Why Be Conflicted
I was talking to Hal about different Aikido memories we had. Then we discussed some Aikido YouTube’s we have watched. Some great and some, well, not great. The conversation got interesting (more than our discussion on the renegotiation of a lease for a Real Estate Client. That one was a real nail biter!) when we talked our experience of how conflict becomes harmony. I brought up a memory of Sagano Sensei. I remember the rare occasion I attacked him as uke. I brought all the conflict I had, but I was forced to experience his reality, a better reality. His reality was harmony. He simply offered me a better option than I seemed to have no choice but to accept.
As I read what I just typed in the previous paragraph, I thought this sounds great but what am I talking about? An attacker, by their very nature brings conflict to you. You have options. The first to join in the conflict. It is what uke wants. Aikido is the practice of not joining them in their reality of wanting conflict. Not by getting defensive, but by letting them into your world, into your reality, into your center and greet their conflict with harmony, with vulnerability. That is what I experienced with Sugano Sensei.
My new description of Aikido - it is offering an alternative reality to the last person in the world you would want: to your attacker. Offer them something better than what they have, their conflict. Greet their conflict with openness, with friendship, with vulnerability. In this way, they have no choice but to join you. This is Harmony.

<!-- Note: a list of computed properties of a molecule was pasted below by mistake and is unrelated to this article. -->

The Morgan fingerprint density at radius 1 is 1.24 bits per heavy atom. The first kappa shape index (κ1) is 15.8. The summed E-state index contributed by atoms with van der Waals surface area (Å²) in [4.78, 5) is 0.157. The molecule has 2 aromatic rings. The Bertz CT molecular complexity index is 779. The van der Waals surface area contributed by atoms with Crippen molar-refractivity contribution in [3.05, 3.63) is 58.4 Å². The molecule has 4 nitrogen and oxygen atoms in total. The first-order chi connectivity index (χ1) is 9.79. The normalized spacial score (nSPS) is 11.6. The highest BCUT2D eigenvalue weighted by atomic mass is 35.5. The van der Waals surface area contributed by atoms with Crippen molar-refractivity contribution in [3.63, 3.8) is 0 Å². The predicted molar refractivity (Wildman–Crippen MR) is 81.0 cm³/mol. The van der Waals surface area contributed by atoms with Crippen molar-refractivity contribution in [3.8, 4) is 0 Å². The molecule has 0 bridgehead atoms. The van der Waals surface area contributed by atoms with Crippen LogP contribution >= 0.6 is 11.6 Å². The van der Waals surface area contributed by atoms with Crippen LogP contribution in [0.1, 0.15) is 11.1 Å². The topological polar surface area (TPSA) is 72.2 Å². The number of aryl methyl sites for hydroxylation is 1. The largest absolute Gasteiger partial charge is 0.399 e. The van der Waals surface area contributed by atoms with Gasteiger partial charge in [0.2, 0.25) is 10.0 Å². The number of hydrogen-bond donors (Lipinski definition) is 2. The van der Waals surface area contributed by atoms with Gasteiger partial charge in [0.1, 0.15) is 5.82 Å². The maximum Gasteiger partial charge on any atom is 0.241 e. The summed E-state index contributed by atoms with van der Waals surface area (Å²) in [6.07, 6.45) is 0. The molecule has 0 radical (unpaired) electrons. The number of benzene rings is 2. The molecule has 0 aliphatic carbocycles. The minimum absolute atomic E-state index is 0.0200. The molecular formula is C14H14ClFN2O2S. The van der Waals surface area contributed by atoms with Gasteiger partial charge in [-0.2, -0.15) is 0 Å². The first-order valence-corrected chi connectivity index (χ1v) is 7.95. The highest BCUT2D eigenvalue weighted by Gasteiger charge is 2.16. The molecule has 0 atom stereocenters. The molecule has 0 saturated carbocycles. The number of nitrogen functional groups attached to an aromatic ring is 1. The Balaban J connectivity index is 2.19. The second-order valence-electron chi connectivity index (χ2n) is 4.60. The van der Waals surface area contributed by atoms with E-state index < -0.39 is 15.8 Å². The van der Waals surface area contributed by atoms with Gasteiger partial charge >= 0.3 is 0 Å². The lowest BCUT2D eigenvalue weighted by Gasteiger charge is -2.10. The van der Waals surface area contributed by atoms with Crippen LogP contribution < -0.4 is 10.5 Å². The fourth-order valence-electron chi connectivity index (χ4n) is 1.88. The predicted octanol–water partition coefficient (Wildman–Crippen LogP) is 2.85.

[Ed. Note from Sensei Lehrman: The process of transmission is experiential. Everything I am working on is a search after the things I am certain of because I have experienced them as uke. The most startling experience of "harmony" that I had was when I was lucky to be, just for a few throws, uke to Osawa (the father) Sensei. It was early on at NYA. Yamada Sensei was going around to us during the class to tell us who would be the next uke. I must have been maybe 21? He said "You’re next." I got super-excited and he said, "Take it easy, he's an old guy."